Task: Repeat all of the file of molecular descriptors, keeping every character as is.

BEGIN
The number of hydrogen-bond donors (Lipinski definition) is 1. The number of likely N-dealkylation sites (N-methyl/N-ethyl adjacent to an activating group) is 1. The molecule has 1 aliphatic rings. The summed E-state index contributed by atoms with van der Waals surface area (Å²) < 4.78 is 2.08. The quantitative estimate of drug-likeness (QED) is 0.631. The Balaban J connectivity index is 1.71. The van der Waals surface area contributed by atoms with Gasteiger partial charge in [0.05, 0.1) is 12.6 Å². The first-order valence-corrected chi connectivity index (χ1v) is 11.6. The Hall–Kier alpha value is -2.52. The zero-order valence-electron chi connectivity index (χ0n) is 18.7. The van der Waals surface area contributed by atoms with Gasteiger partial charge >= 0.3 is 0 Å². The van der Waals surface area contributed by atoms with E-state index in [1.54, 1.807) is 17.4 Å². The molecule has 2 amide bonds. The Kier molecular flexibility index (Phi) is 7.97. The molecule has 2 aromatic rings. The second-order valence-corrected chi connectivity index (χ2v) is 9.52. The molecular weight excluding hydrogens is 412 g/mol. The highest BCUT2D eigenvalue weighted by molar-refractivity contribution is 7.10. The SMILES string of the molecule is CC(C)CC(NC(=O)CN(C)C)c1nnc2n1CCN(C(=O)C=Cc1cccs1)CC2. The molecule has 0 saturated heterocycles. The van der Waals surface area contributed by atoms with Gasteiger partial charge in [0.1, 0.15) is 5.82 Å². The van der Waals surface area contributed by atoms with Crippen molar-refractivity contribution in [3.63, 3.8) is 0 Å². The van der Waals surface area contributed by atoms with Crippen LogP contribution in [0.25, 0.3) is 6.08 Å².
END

The number of hydrogen-bond donors (Lipinski definition) is 1. The number of likely N-dealkylation sites (N-methyl/N-ethyl adjacent to an activating group) is 1. The molecule has 1 aliphatic rings. The summed E-state index contributed by atoms with van der Waals surface area (Å²) < 4.78 is 2.08. The quantitative estimate of drug-likeness (QED) is 0.631. The Balaban J connectivity index is 1.71. The van der Waals surface area contributed by atoms with Gasteiger partial charge in [0.05, 0.1) is 12.6 Å². The first-order valence-corrected chi connectivity index (χ1v) is 11.6. The Hall–Kier alpha value is -2.52. The zero-order valence-electron chi connectivity index (χ0n) is 18.7. The van der Waals surface area contributed by atoms with Gasteiger partial charge >= 0.3 is 0 Å². The van der Waals surface area contributed by atoms with E-state index in [1.54, 1.807) is 17.4 Å². The molecule has 2 amide bonds. The Kier molecular flexibility index (Phi) is 7.97. The molecule has 2 aromatic rings. The second-order valence-corrected chi connectivity index (χ2v) is 9.52. The molecular weight excluding hydrogens is 412 g/mol. The highest BCUT2D eigenvalue weighted by molar-refractivity contribution is 7.10. The SMILES string of the molecule is CC(C)CC(NC(=O)CN(C)C)c1nnc2n1CCN(C(=O)C=Cc1cccs1)CC2. The molecule has 0 saturated heterocycles. The van der Waals surface area contributed by atoms with Gasteiger partial charge in [0.1, 0.15) is 5.82 Å². The van der Waals surface area contributed by atoms with Crippen molar-refractivity contribution in [3.63, 3.8) is 0 Å². The van der Waals surface area contributed by atoms with Crippen LogP contribution in [0.25, 0.3) is 6.08 Å².